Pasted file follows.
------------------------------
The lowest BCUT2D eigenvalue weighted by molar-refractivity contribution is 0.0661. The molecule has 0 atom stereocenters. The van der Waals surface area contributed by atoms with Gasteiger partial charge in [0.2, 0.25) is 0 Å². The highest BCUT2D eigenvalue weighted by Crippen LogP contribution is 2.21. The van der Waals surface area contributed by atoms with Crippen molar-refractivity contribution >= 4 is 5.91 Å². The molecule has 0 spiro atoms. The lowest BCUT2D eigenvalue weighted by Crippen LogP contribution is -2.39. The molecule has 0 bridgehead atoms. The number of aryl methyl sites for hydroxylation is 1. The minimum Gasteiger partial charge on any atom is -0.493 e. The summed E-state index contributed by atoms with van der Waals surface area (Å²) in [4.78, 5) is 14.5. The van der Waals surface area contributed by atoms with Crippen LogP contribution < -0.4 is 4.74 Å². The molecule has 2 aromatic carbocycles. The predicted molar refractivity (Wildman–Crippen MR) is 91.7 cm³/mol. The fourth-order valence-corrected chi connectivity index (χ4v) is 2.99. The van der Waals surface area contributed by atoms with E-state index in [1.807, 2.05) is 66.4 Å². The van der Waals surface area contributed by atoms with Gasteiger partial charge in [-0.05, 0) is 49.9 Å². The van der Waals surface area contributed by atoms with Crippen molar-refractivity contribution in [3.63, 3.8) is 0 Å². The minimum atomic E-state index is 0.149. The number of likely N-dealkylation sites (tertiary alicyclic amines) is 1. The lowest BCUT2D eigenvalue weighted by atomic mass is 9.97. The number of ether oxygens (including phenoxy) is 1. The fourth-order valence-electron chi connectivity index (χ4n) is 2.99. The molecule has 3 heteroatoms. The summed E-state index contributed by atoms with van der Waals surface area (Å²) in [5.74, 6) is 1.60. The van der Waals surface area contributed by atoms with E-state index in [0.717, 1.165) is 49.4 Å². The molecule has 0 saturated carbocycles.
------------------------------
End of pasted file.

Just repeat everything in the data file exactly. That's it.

The lowest BCUT2D eigenvalue weighted by molar-refractivity contribution is 0.0661. The molecule has 0 atom stereocenters. The van der Waals surface area contributed by atoms with Gasteiger partial charge in [0.2, 0.25) is 0 Å². The highest BCUT2D eigenvalue weighted by Crippen LogP contribution is 2.21. The van der Waals surface area contributed by atoms with Crippen molar-refractivity contribution >= 4 is 5.91 Å². The molecule has 0 spiro atoms. The lowest BCUT2D eigenvalue weighted by Crippen LogP contribution is -2.39. The molecule has 0 bridgehead atoms. The number of aryl methyl sites for hydroxylation is 1. The minimum Gasteiger partial charge on any atom is -0.493 e. The summed E-state index contributed by atoms with van der Waals surface area (Å²) in [4.78, 5) is 14.5. The van der Waals surface area contributed by atoms with Crippen LogP contribution < -0.4 is 4.74 Å². The molecule has 2 aromatic carbocycles. The predicted molar refractivity (Wildman–Crippen MR) is 91.7 cm³/mol. The fourth-order valence-corrected chi connectivity index (χ4v) is 2.99. The van der Waals surface area contributed by atoms with E-state index in [1.807, 2.05) is 66.4 Å². The van der Waals surface area contributed by atoms with Gasteiger partial charge in [-0.05, 0) is 49.9 Å². The van der Waals surface area contributed by atoms with Crippen molar-refractivity contribution in [3.63, 3.8) is 0 Å². The minimum atomic E-state index is 0.149. The number of likely N-dealkylation sites (tertiary alicyclic amines) is 1. The lowest BCUT2D eigenvalue weighted by atomic mass is 9.97. The number of ether oxygens (including phenoxy) is 1. The fourth-order valence-electron chi connectivity index (χ4n) is 2.99. The molecule has 3 heteroatoms. The summed E-state index contributed by atoms with van der Waals surface area (Å²) in [5.74, 6) is 1.60. The van der Waals surface area contributed by atoms with E-state index in [0.717, 1.165) is 49.4 Å². The molecule has 0 saturated carbocycles.